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Alan Fishman v. the County of Nassau

October 26, 2011


The opinion of the court was delivered by: Hurley, Senior District Judge:


Plaintiff Alan Fishman alleges that defendants violated his First Amendment rights of association by terminating his employment based upon his political affiliation. Defendants moved to dismiss the Complaint pursuant to Federal Rule of Civil Procedure 12(b)(6). By Memorandum & Order dated September 7, 2011 (the "Order"), the Court granted defendants' motion in part and dismissed, inter alia, plaintiff's claims made pursuant to 42 U.S.C. §§ 1983 and 1985, in which he asserted that the termination of his employment violated his Fourteenth Amendment due process rights.*fn1 The Court denied defendants' motion as to: (1) plaintiff's First Amendment claim brought pursuant to Section 1983, including as brought against defendant Edward P. Mangano in his individual capacity; (2) plaintiff's Section 1983 conspiracy claim; (3) plaintiff's Section 1985 claim to the extent it is based upon an alleged conspiracy to violate plaintiff's First Amendment rights; (4) plaintiff's Section 1988 claim for attorneys' fees; and (5) plaintiff claim pursuant to New York Labor Law Section 201-d. (See Order at 23-24.)

Presently before the Court is defendants' October 18, 2011 letter application requesting that the Court amend the Order to certify the matter for interlocutory appeal pursuant to 28 U.S.C. § 1292(b). Plaintiff opposes defendants' request. For the reasons set forth below, defendants' application is denied.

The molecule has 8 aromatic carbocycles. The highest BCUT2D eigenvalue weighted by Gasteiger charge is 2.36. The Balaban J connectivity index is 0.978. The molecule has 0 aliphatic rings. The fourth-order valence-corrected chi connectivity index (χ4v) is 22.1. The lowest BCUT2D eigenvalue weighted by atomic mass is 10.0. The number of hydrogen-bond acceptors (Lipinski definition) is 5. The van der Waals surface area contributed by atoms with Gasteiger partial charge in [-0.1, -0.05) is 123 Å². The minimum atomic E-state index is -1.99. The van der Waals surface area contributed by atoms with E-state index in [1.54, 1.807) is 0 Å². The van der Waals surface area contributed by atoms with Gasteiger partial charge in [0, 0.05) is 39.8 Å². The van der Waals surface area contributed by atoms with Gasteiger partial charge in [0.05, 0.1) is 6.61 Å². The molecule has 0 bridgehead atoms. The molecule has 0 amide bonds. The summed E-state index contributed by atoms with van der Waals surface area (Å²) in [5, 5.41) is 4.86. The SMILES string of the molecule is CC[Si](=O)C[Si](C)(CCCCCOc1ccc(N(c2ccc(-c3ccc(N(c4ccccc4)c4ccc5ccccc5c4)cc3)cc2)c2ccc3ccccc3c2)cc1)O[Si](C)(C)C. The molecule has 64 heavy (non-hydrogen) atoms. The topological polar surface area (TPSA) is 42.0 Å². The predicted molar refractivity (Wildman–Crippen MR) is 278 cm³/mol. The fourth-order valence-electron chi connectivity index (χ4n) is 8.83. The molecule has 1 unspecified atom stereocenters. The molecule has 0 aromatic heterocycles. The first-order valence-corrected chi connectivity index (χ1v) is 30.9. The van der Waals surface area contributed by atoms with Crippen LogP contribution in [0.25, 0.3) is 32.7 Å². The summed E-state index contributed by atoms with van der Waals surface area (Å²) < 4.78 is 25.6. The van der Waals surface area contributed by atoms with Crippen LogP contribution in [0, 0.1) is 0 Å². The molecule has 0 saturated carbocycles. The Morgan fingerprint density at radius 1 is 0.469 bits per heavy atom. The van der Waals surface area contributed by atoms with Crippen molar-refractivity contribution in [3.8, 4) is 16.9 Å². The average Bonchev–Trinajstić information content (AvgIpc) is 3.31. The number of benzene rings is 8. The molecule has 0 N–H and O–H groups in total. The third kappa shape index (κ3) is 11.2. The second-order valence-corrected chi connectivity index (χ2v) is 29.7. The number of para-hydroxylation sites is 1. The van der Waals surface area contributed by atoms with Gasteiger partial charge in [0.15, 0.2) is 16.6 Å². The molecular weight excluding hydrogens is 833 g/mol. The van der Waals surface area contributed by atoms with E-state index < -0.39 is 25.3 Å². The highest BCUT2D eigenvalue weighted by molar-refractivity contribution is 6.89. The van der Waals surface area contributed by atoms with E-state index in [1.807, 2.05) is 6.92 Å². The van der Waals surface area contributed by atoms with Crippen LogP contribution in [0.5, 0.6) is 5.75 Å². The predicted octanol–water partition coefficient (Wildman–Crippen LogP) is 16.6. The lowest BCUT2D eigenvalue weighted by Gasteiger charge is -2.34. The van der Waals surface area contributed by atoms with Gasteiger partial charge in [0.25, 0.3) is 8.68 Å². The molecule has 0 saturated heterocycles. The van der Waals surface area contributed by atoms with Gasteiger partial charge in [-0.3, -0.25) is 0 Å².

I. Factual Background

The relevant facts are set forth at length in the Order. In sum, plaintiff alleges that, beginning in 2006, he was employed by defendants County of Nassau (the "County") and County of Nassau Legislature (the "Legislature"). Plaintiff alleges that between December 2006 and April 2008, he held the title of "Records Clerk" with attendant duties that were "clerical and administrative," and included "making copies, scanning documents, fixing audio-visual equipment, data entry, . . . filling water pitchers, delivering office supplies, and acting as an aid to all nineteen Nassau County legislators and staff regardless of party affiliation." (Order at 3.) In or about April 2008, plaintiff's title was changed to Special Assistant to the Clerk of the Legislature but plaintiff continued to perform the same tasks that he performed as Records Clerk. (Id.) The position of Special Assistant to the Clerk of the Legislature is a bi-partisan position for which no party affiliation is required. (Id.) Plaintiff, an active member of the Nassau County Democratic Committee, alleges that defendants conspired with Joseph Mondello, the head of the Republican Committee of Nassau County, and terminated plaintiff's employment due to his political affiliation. (See id. at 2-4.)

II. The Portion of the Order at Issue

Defendants moved to dismiss plaintiff's First Amendment claim, arguing that the termination of plaintiff's employment did not violate the Constitution because "patronage dismissals do not offend the First Amendment when restricted to policymaking positions." (Id. at 8 (internal quotation marks omitted).) The Court held as follows: